Improving the Cost-Effectiveness of Filling the Reserve

Some excerpts from that report:

Our analysis of DOE’s Energy Information Administration (EIA) data shows that, of the approximately 5.6 billion barrels of oil that U.S. refiners accepted in 2006, approximately 40 percent was heavier than that stored in the SPR.10 Refineries that process heavy oil cannot operate at normal capacity if they run lighter oils. For instance, DOE’s December 2005 found that the types of oil currently stored in the SPR would not be fully compatible with 36 of the 74 refineries considered vulnerable to supply disruptions. DOE estimated that if these 36 refineries had to use SPR oil, U.S. refining throughput would decrease by 735,000 barrels per day, or 5 percent, substantially reducing the effectiveness of the SPR during an oil disruption, especially if the disruption involved heavy oil.

If you know what the assays look like for heavy oil versus light oil (See The Assay Essay), this looks like a very improbable claim. I suppose if you didn’t try to optimize your refinery for light oil, then that might be a true statement. But refiners optimize their refineries on a daily basis. I used to work in a heavy oil refinery. We could run heavy oil through, or we could run light oil through. If we don’t change the refinery settings at all, and run light oil through, then the above argument may be correct. But we would never do that. The overall yields are in fact higher with the lighter crudes, but you have to make the necessary adjustments. You may end up shutting down some units – like cokers – that are designed to handle heavy crudes.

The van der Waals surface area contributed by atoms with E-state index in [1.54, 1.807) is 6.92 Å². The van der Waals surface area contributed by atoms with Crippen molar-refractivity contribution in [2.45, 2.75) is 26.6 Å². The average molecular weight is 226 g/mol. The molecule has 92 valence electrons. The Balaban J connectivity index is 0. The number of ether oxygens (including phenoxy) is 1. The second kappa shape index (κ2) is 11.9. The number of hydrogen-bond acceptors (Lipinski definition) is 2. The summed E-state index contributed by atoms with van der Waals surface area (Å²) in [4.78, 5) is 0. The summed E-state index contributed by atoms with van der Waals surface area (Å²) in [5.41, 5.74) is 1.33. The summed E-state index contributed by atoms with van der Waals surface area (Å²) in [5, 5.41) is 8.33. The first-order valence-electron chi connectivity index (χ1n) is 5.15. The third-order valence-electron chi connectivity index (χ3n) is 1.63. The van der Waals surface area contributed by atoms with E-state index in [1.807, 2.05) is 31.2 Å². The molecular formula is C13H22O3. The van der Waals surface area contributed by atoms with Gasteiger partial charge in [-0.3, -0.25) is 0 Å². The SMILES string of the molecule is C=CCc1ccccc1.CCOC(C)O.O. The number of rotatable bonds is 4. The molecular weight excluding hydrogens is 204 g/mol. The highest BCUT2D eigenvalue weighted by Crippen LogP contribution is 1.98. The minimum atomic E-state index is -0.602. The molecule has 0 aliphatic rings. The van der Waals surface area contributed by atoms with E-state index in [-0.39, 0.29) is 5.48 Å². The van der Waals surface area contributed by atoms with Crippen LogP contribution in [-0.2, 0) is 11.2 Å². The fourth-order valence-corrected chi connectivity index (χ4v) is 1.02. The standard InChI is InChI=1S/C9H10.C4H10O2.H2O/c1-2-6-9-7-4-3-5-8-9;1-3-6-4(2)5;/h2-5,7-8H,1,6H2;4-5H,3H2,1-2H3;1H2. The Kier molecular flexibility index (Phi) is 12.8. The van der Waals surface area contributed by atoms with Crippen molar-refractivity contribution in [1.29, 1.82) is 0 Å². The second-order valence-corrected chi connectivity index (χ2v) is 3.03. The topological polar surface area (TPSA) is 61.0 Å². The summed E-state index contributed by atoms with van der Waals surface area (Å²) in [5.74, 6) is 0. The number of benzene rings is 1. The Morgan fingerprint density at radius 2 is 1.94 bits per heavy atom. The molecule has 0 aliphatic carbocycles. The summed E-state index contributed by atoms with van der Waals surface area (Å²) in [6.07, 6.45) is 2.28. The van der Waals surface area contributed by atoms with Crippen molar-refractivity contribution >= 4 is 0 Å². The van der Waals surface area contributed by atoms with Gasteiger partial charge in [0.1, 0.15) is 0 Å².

But there is a more significant factor that seems to be overlooked. Refiners are configured to run heavy crudes because they are cheaper. Why are they cheaper? One, because they are more readily available. What does that suggest? That it is much less likely that there would be a disruption of heavy crude supplies. Thus, Mr. Shages (and Obama’s) argument is based solely on what refiners typically run, and ignores the question of typical availability of supply.

In conclusion, a heavy oil refinery can run light crudes with some adjustments. A light oil refinery can’t run heavy oils without severely impacting yields. Further, a light oil refinery is much more likely to see supply disruptions because there is simply less light oil available. This is why swapping heavy oil for light oil is a bad idea. It is a misguided attempt to influence oil prices, and that is not the purpose of the SPR. If it is allowed to be used for this purpose, then all we are doing is speculating with the reserve.

Footnote: Headed back to Europe today; offline for a couple of days.

September 8, 2008 Posted by | assays, Barack Obama, oil prices, oil refineries, refining, SPR | 60 Comments

Refining 101: The Assay Essay

When a refinery purchases crude oil, the key piece of information they need to know about that crude, besides price, is what the crude oil assay looks like. There has been a lot of discussion at The Oil Drum at various times about “light sweet”, or “heavy sour”, and how these qualifiers affect the ability of a refiner to turn these crudes into products. So, I thought it would be good to devote an essay to this subject, and discuss how different types of crude can affect a refiner’s bottom line.